This artist's concept shows what the night sky might look like from a hypothetical planet around a star tossed out of an ongoing four-way collision between big galaxies.

This artist's concept shows what the night sky might look like from a hypothetical planet around a star tossed out of an ongoing four-way collision between big galaxies (yellow blobs). NASA's Spitzer Space Telescope spotted this "quadruple merger" of galaxies within a larger cluster of galaxies located nearly 5 billion light-years away.

Though the galaxies appear intact, gravitational disturbances have caused them to stretch and twist, flinging billions of stars into space -- nearly three times as many stars as are in our Milky Way galaxy. The tossed stars are visible in the large plume emanating from the central, largest galaxy. If any of these stars have planets, their night skies would be filled with the monstrous merger, along with other galaxies in the cluster (smaller, bluish blobs).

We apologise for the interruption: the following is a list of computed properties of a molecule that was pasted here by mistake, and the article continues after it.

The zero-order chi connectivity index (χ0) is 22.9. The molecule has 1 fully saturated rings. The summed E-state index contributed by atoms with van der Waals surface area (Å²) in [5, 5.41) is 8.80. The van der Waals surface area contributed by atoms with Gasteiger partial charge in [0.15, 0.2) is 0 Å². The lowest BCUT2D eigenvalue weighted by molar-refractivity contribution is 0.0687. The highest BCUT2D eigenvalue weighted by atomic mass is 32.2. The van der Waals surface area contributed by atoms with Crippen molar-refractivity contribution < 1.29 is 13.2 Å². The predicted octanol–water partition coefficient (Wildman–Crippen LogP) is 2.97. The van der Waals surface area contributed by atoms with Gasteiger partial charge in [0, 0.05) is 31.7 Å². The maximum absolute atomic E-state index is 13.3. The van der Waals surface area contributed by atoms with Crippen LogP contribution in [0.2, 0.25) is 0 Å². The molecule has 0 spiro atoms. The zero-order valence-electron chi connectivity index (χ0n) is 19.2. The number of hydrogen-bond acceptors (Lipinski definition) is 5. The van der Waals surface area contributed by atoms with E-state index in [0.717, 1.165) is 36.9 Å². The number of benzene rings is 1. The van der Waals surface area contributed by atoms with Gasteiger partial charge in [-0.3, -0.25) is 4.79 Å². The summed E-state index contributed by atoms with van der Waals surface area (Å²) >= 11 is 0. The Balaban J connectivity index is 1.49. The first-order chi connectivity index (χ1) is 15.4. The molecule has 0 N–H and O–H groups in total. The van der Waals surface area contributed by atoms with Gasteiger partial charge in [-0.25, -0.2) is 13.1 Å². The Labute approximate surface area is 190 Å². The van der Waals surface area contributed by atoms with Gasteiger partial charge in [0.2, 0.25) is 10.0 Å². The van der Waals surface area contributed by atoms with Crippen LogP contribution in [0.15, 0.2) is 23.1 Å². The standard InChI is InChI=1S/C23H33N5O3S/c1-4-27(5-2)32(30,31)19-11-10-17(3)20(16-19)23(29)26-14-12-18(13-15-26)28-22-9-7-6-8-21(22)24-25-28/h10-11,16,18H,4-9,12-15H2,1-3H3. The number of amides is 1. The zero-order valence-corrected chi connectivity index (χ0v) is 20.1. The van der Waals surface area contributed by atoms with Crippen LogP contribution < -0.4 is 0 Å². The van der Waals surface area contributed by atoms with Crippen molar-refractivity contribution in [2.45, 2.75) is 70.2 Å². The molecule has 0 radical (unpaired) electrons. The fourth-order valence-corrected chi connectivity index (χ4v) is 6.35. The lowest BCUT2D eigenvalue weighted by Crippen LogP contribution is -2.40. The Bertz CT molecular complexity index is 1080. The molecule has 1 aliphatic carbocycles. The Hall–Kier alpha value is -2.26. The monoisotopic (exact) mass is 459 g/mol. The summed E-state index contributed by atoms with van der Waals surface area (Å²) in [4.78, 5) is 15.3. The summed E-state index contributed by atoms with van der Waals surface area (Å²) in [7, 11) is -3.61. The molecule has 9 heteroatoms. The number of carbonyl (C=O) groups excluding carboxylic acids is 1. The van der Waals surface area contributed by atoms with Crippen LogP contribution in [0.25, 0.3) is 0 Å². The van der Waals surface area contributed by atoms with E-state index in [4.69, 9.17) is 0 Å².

This cosmic smash-up is the largest known merger between galaxies of a similar size. While three of the galaxies are about the size of our Milky Way galaxy, the fourth (center of image) is three times as big. All four of the galaxies, as well as most other galaxies in the huge cluster, are blob-shaped ellipticals instead of spirals like the Milky Way.

Ultimately, in about one hundred million years or so, the four galaxies will unite into one. About half of the stars kicked out during the merger will fall back and join the new galaxy, making it one of the biggest galaxies in the universe.

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